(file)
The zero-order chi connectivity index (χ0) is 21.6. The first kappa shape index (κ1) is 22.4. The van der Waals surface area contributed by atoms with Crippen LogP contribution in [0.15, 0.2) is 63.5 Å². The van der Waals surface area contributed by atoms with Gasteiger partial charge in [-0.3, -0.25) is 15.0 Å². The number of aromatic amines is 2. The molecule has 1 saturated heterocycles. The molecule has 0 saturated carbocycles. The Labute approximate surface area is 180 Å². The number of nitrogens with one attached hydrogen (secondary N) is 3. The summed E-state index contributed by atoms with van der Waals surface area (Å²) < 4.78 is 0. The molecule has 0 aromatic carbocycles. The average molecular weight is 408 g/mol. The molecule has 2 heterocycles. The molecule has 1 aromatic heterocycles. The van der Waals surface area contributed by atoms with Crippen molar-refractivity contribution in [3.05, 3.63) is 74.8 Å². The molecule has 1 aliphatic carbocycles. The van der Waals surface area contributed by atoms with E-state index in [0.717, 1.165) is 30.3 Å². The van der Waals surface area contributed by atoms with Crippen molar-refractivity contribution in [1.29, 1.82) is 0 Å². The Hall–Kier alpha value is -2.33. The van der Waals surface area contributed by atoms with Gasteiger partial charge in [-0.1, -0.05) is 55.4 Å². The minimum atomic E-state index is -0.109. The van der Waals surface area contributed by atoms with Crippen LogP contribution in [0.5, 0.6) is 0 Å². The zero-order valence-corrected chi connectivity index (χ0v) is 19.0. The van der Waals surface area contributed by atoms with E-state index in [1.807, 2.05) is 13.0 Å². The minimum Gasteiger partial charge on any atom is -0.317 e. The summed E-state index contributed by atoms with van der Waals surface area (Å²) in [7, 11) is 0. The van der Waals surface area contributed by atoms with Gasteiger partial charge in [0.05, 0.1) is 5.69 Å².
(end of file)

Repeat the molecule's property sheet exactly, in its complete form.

The zero-order chi connectivity index (χ0) is 21.6. The first kappa shape index (κ1) is 22.4. The van der Waals surface area contributed by atoms with Crippen LogP contribution in [0.15, 0.2) is 63.5 Å². The van der Waals surface area contributed by atoms with Gasteiger partial charge in [-0.3, -0.25) is 15.0 Å². The number of aromatic amines is 2. The molecule has 1 saturated heterocycles. The molecule has 0 saturated carbocycles. The Labute approximate surface area is 180 Å². The number of nitrogens with one attached hydrogen (secondary N) is 3. The summed E-state index contributed by atoms with van der Waals surface area (Å²) < 4.78 is 0. The molecule has 0 aromatic carbocycles. The average molecular weight is 408 g/mol. The molecule has 2 heterocycles. The molecule has 1 aromatic heterocycles. The van der Waals surface area contributed by atoms with Crippen molar-refractivity contribution in [3.05, 3.63) is 74.8 Å². The molecule has 1 aliphatic carbocycles. The van der Waals surface area contributed by atoms with E-state index in [0.717, 1.165) is 30.3 Å². The van der Waals surface area contributed by atoms with Crippen molar-refractivity contribution in [1.29, 1.82) is 0 Å². The Hall–Kier alpha value is -2.33. The van der Waals surface area contributed by atoms with Gasteiger partial charge in [-0.1, -0.05) is 55.4 Å². The minimum atomic E-state index is -0.109. The van der Waals surface area contributed by atoms with Crippen LogP contribution in [0.5, 0.6) is 0 Å². The zero-order valence-corrected chi connectivity index (χ0v) is 19.0. The van der Waals surface area contributed by atoms with E-state index in [1.807, 2.05) is 13.0 Å². The minimum Gasteiger partial charge on any atom is -0.317 e. The summed E-state index contributed by atoms with van der Waals surface area (Å²) in [7, 11) is 0. The van der Waals surface area contributed by atoms with Gasteiger partial charge in [0.05, 0.1) is 5.69 Å².